Representational bias in unsupervised learning of syllable structure

Sharon Goldwater*, Mark Johnson

*Corresponding author for this work

Research output: Chapter in Book/Report/Conference proceedingConference proceeding contribution

7 Citations (Scopus)


Unsupervised learning algorithms based on Expectation Maximization (EM) are often straightforward to implement and provably converge on a local likelihood maximum. However, these algorithms often do not perform well in practice. Common wisdom holds that they yield poor results because they are overly sensitive to initial parameter values and easily get stuck in local (but not global) maxima. We present a series of experiments indicating that for the task of learning syllable structure, the initial parameter weights are not crucial. Rather, it is the choice of model class itself that makes the difference between successful and unsuccessful learning. We use a language-universal rule-based algorithm to find a good set of parameters, and then train the parameter weights using EM. We achieve word accuracy of 95.9% on German and 97.1% on English, as compared to 97.4% and 98.1% respectively for supervised training.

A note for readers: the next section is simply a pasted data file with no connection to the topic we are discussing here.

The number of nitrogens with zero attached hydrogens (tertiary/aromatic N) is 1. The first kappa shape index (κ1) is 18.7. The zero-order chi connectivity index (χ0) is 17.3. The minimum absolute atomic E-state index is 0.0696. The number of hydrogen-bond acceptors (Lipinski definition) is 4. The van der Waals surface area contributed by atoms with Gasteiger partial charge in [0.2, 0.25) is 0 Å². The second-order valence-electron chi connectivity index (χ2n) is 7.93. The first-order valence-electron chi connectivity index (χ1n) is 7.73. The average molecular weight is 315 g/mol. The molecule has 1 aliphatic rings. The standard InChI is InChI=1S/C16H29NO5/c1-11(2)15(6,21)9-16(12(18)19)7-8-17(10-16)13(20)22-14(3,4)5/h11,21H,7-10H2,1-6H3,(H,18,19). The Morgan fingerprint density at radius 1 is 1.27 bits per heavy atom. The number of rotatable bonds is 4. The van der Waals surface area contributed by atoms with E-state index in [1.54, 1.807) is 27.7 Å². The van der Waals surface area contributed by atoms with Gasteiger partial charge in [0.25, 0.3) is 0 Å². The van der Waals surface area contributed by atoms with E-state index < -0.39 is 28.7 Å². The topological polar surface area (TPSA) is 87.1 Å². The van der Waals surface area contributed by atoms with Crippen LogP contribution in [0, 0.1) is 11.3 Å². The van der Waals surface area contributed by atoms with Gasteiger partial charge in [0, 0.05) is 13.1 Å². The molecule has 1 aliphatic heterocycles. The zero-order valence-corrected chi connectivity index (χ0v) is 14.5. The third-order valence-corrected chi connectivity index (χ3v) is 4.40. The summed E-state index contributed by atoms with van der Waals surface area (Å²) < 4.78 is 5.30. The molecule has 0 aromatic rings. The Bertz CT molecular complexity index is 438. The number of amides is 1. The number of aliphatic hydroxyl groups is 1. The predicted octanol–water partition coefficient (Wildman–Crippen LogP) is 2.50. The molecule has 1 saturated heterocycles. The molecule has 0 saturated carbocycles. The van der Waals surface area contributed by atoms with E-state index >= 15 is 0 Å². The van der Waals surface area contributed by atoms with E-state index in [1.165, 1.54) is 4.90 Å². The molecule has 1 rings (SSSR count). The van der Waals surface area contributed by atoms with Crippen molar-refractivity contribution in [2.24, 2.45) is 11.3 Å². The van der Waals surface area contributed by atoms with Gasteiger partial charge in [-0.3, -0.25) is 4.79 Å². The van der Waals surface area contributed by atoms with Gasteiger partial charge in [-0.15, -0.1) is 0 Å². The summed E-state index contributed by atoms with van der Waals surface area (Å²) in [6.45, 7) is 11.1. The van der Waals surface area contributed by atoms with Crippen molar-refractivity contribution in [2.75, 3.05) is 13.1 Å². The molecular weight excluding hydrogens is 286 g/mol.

Original languageEnglish
Title of host publicationProceedings of the Ninth Conference on Computational Natural Language Learning (CoNLL-2005)
Place of PublicationNew Brunswick, NJ
PublisherAssociation for Computational Linguistics (ACL)
Number of pages8
Publication statusPublished - Jun 2005
Externally publishedYes
Event9th Conference on Computational Natural Language Learning, CoNLL - 2005 - Ann Arbor, United States
Duration: 29 Jun 200530 Jun 2005


Other9th Conference on Computational Natural Language Learning, CoNLL - 2005
CountryUnited States
CityAnn Arbor

Fingerprint Dive into the research topics of 'Representational bias in unsupervised learning of syllable structure'. Together they form a unique fingerprint.

Cite this